The Toxic Gift of Grace

Don: A 2017 Pew poll of American belief found that 52 percent of Protestants believe that both good deeds and faith are needed for salvation. Two core principles of the 500-year-old Reformation seem to be eroding. Protestants, including Martin Luther, thought that salvation was obtained through faith alone—sola fide—and that Scripture alone had the authority to govern faith and practice—sola scriptura.

Only 30 percent of US Protestants believe in both sole fide and sola scriptura. 35 percent believe in one or the other, but not both. 36 percent believe in nether.

Among US Catholics, 81 percent believe that good deeds and faith are necessary for faith and salvation. 75 percent believe that Christians need the Bible and church tradition to know about God.

Teachings that once divided Protestants from Catholics and defined their beliefs no longer do so, at least not so much as before. Although 44 percent of white evangelicals (Baptists and so on) believe in both principles, only 20 percent of white and 19 percent of black mainstream Protestants (Methodists, Lutherans, etc.) do so.

As Jesus implied over and over in His parables, grace is a very tough commodity—it is hard to give it away for free. Why is that? Why are Protestants abandoning key principles underlying their movement?

Grace is presented very clearly in the Parable of the Wedding Feast:

Jesus spoke to them again in parables, saying: “The kingdom of heaven is like a king who prepared a wedding banquet for his son. He sent his servants to those who had been invited to the banquet to tell them to come, but they refused to come.

“Then he sent some more servants and said, ‘Tell those who have been invited that I have prepared my dinner: My oxen and fattened cattle have been butchered, and everything is ready. Come to the wedding banquet.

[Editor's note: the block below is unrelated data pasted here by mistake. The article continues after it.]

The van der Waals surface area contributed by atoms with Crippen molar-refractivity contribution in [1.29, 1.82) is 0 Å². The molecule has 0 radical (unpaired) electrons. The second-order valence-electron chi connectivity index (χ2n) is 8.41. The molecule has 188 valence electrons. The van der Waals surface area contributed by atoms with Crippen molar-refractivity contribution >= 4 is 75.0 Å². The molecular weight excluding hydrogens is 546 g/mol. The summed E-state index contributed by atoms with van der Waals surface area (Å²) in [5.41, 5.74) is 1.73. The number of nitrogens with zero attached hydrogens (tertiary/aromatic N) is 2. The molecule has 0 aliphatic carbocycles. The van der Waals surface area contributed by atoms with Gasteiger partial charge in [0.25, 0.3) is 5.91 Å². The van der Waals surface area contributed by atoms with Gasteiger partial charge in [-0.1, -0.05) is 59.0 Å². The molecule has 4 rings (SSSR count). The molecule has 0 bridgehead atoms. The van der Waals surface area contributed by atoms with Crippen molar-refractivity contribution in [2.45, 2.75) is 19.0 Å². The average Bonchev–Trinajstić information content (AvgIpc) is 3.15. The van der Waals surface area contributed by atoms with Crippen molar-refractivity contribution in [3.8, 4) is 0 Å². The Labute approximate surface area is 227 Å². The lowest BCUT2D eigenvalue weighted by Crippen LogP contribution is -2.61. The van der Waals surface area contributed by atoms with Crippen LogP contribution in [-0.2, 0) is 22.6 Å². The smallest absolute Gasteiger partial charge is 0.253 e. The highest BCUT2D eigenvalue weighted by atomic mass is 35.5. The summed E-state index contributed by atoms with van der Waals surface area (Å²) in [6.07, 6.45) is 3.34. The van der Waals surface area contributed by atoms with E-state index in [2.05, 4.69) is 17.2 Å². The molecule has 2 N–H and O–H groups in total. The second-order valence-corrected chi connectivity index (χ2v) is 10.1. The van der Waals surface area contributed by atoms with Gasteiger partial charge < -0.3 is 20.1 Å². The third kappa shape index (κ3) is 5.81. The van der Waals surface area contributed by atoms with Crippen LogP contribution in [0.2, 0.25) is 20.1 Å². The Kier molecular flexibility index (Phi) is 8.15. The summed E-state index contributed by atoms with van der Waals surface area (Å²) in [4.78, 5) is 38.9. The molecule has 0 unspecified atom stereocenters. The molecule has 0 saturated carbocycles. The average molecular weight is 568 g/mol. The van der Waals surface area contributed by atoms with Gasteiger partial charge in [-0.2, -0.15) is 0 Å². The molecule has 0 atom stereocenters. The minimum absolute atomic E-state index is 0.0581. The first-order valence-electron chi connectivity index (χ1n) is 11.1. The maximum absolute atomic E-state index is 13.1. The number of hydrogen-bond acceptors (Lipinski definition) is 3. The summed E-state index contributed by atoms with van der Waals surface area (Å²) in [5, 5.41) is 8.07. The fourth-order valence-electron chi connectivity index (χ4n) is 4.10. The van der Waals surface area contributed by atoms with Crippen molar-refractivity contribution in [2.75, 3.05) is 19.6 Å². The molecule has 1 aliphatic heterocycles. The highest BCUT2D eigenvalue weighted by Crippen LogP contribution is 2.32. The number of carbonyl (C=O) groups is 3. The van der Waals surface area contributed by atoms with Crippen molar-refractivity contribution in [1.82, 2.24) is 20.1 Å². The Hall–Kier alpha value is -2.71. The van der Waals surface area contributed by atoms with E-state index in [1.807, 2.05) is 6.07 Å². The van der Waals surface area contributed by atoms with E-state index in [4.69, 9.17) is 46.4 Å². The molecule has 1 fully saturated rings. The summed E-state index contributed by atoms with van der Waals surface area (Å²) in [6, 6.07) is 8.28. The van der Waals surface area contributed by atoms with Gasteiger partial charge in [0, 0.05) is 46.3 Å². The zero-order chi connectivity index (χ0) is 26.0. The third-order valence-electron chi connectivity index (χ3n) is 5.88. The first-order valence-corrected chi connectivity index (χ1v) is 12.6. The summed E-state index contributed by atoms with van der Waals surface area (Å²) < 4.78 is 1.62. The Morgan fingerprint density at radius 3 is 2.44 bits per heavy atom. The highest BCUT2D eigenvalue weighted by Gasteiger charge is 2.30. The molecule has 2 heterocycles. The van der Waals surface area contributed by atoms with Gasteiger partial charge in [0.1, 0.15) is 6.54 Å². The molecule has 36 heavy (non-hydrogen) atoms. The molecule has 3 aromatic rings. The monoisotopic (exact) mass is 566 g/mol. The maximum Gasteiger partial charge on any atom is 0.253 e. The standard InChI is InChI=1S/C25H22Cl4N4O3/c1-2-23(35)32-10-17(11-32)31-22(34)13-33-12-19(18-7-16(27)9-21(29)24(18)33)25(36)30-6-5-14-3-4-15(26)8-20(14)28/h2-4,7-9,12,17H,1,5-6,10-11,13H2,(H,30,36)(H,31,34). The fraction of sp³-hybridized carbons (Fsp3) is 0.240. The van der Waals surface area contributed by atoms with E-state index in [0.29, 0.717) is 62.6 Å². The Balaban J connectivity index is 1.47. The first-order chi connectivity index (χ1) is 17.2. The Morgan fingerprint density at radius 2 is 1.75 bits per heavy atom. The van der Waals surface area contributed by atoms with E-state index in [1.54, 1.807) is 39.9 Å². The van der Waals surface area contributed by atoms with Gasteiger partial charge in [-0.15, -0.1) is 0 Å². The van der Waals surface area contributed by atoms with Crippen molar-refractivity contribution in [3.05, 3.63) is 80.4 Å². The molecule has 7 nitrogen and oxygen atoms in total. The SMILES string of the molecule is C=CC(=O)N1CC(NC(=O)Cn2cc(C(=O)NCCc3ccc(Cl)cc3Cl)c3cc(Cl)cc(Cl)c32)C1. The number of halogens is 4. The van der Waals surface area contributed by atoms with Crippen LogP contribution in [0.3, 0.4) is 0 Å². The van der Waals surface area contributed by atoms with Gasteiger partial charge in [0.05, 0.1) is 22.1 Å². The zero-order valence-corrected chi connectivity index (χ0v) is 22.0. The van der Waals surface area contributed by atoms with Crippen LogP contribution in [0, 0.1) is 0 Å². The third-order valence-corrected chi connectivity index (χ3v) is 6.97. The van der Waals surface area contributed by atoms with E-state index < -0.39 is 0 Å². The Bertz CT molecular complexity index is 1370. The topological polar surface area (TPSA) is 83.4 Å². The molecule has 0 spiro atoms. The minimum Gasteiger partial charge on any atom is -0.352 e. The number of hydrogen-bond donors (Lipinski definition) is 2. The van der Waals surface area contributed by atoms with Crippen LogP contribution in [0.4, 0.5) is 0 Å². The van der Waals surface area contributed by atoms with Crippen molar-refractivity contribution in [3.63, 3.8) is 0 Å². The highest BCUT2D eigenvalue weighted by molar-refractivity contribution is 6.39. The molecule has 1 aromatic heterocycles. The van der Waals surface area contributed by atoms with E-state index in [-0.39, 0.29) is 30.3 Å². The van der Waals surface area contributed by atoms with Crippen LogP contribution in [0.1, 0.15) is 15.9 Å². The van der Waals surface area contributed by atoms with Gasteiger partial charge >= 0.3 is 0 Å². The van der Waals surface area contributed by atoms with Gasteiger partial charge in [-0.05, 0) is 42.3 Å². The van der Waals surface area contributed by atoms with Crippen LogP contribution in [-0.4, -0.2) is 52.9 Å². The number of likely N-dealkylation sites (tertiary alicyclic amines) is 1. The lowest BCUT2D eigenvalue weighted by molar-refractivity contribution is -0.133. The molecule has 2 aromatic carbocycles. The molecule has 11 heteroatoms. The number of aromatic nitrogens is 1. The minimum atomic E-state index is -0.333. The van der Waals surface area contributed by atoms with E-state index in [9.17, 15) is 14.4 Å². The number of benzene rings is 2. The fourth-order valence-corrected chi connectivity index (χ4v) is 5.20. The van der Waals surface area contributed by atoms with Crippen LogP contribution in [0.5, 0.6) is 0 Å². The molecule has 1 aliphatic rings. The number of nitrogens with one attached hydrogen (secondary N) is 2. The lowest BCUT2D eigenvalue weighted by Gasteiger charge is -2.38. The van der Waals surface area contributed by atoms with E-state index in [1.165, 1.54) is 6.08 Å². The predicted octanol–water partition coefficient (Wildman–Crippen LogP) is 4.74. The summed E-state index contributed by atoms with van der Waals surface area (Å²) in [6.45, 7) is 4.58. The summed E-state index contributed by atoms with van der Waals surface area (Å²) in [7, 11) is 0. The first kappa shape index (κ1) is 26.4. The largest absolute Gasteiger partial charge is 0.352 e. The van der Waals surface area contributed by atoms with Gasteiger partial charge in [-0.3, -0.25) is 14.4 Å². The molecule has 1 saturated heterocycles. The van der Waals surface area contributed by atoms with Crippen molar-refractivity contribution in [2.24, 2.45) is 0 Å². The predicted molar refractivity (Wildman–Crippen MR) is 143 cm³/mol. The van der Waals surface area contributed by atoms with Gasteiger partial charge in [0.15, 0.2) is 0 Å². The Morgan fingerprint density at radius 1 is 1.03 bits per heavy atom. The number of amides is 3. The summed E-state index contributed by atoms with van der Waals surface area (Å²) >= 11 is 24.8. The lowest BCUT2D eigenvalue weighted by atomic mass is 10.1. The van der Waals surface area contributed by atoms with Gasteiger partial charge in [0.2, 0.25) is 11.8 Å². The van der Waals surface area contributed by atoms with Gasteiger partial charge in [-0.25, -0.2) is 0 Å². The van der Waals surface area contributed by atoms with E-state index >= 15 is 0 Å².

“But they paid no attention and went off—one to his field, another to his business. The rest seized his servants, mistreated them and killed them. The king was enraged. He sent his army and destroyed those murderers and burned their city.

“Then he said to his servants, ‘The wedding banquet is ready, but those I invited did not deserve to come. So go to the street corners and invite to the banquet anyone you find.’ So the servants went out into the streets and gathered all the people they could find, the bad as well as the good, and the wedding hall was filled with guests.

“But when the king came in to see the guests, he noticed a man there who was not wearing wedding clothes. He asked, ‘How did you get in here without wedding clothes, friend?’ The man was speechless.

“Then the king told the attendants, ‘Tie him hand and foot, and throw him outside, into the darkness, where there will be weeping and gnashing of teeth.’

“For many are invited, but few are chosen.” (Matthew 22:1-14)

The king sent out his invitations three times. It wasn’t an invitation to McDonald’s—it was to a lavish feast of specially prepared food. Yet the first invitation—directed at powerful, privileged, and therefore presumably worthy, people—was dismissed by them out of hand; the second was not just dismissed: It led to murder and mayhem. It was only the third invitation, which was directed at anybody and everybody, which had some success in getting “the bad as well as the good” as well, we can assume, as the powerless and oppressed, to attend.

Why did God’s offer of grace (for that is what the king’s banquet stood for in the parable) elicit such a violent response? Why did Jesus, whose ministry was an offering of grace, end up being crucified? Why was it those who were supposed worthy of grace the very ones who instigated violence against the grace-giver? God judged them for their response to his invitation to grace. In the parable, the judgment merited the death penalty. Essentially, to reject the invitation is to invite destruction—it is self-destructive.

The heavenly banquet is not an option: It is a necessity. In refusing the invitation, one turns to the sword; and he who lives by the sword dies by the sword. The first invitees (who end up being destroyed) are themselves destroyers. They live by the sword. The last invitees are those at the receiving end of the sword: The lost, the lonely, the poor, the dispossessed, and the common, ordinary, everyday people who have no sword to stand between them and grace, not even those who do evil. By the time they reach the banquet hall, the king has effectively smothered their evil under the wedding garment. There is no other preparation for the banquet—for the kingdom of heaven—than to put on the garment.